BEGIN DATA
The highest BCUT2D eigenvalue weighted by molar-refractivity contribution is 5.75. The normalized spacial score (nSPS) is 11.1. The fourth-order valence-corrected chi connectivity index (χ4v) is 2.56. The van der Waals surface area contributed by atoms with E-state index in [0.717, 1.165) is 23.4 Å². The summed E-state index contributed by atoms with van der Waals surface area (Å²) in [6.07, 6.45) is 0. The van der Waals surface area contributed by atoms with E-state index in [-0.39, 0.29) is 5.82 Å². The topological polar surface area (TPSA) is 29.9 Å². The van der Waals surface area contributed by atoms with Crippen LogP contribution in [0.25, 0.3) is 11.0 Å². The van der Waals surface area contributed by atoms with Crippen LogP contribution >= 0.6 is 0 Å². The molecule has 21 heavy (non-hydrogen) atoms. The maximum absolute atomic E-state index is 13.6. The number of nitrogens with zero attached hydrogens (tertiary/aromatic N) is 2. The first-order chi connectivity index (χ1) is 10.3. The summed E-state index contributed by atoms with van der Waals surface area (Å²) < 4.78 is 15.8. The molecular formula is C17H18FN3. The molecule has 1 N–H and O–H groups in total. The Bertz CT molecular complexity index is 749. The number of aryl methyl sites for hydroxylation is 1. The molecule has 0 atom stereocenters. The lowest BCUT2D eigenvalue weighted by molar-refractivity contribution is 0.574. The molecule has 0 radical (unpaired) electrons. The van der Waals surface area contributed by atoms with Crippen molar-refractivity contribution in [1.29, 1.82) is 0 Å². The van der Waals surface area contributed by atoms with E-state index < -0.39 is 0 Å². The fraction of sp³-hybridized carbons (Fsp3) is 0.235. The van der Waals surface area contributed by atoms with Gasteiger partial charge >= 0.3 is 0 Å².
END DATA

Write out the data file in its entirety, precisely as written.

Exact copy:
The highest BCUT2D eigenvalue weighted by molar-refractivity contribution is 5.75. The normalized spacial score (nSPS) is 11.1. The fourth-order valence-corrected chi connectivity index (χ4v) is 2.56. The van der Waals surface area contributed by atoms with E-state index in [0.717, 1.165) is 23.4 Å². The summed E-state index contributed by atoms with van der Waals surface area (Å²) in [6.07, 6.45) is 0. The van der Waals surface area contributed by atoms with E-state index in [-0.39, 0.29) is 5.82 Å². The topological polar surface area (TPSA) is 29.9 Å². The van der Waals surface area contributed by atoms with Crippen LogP contribution in [0.25, 0.3) is 11.0 Å². The van der Waals surface area contributed by atoms with Crippen LogP contribution >= 0.6 is 0 Å². The molecule has 21 heavy (non-hydrogen) atoms. The maximum absolute atomic E-state index is 13.6. The number of nitrogens with zero attached hydrogens (tertiary/aromatic N) is 2. The first-order chi connectivity index (χ1) is 10.3. The summed E-state index contributed by atoms with van der Waals surface area (Å²) < 4.78 is 15.8. The molecular formula is C17H18FN3. The molecule has 1 N–H and O–H groups in total. The Bertz CT molecular complexity index is 749. The number of aryl methyl sites for hydroxylation is 1. The molecule has 0 atom stereocenters. The lowest BCUT2D eigenvalue weighted by molar-refractivity contribution is 0.574. The molecule has 0 radical (unpaired) electrons. The van der Waals surface area contributed by atoms with Crippen molar-refractivity contribution in [1.29, 1.82) is 0 Å². The van der Waals surface area contributed by atoms with E-state index < -0.39 is 0 Å². The fraction of sp³-hybridized carbons (Fsp3) is 0.235. The van der Waals surface area contributed by atoms with Gasteiger partial charge >= 0.3 is 0 Å².